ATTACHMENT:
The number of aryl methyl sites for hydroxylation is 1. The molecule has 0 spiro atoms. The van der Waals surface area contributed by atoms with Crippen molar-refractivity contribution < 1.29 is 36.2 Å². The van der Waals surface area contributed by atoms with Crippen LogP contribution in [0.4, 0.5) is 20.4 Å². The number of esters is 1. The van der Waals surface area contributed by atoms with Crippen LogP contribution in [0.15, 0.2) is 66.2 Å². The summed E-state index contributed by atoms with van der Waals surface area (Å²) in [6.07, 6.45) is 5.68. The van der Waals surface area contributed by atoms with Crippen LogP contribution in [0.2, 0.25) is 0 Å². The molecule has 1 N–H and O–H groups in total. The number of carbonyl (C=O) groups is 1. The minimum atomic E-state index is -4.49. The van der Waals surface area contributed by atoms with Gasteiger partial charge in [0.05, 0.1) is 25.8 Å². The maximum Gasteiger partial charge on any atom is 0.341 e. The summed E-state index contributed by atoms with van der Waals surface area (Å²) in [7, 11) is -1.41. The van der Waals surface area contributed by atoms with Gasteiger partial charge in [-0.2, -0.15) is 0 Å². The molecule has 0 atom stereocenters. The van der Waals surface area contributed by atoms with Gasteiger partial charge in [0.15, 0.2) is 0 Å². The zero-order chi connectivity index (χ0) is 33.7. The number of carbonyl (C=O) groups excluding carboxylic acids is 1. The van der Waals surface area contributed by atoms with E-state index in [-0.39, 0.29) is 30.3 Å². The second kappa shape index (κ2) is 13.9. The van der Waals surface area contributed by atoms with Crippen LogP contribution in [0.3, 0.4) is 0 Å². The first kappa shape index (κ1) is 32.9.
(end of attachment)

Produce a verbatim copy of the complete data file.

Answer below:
The number of aryl methyl sites for hydroxylation is 1. The molecule has 0 spiro atoms. The van der Waals surface area contributed by atoms with Crippen molar-refractivity contribution < 1.29 is 36.2 Å². The van der Waals surface area contributed by atoms with Crippen LogP contribution in [0.4, 0.5) is 20.4 Å². The number of esters is 1. The van der Waals surface area contributed by atoms with Crippen LogP contribution in [0.15, 0.2) is 66.2 Å². The summed E-state index contributed by atoms with van der Waals surface area (Å²) in [6.07, 6.45) is 5.68. The van der Waals surface area contributed by atoms with Crippen LogP contribution in [0.2, 0.25) is 0 Å². The molecule has 1 N–H and O–H groups in total. The number of carbonyl (C=O) groups is 1. The minimum atomic E-state index is -4.49. The van der Waals surface area contributed by atoms with Gasteiger partial charge in [0.05, 0.1) is 25.8 Å². The maximum Gasteiger partial charge on any atom is 0.341 e. The summed E-state index contributed by atoms with van der Waals surface area (Å²) in [7, 11) is -1.41. The van der Waals surface area contributed by atoms with Gasteiger partial charge in [-0.2, -0.15) is 0 Å². The molecule has 0 atom stereocenters. The van der Waals surface area contributed by atoms with Gasteiger partial charge in [0.15, 0.2) is 0 Å². The zero-order chi connectivity index (χ0) is 33.7. The number of carbonyl (C=O) groups excluding carboxylic acids is 1. The van der Waals surface area contributed by atoms with E-state index in [-0.39, 0.29) is 30.3 Å². The second kappa shape index (κ2) is 13.9. The van der Waals surface area contributed by atoms with Crippen LogP contribution in [0.3, 0.4) is 0 Å². The first kappa shape index (κ1) is 32.9.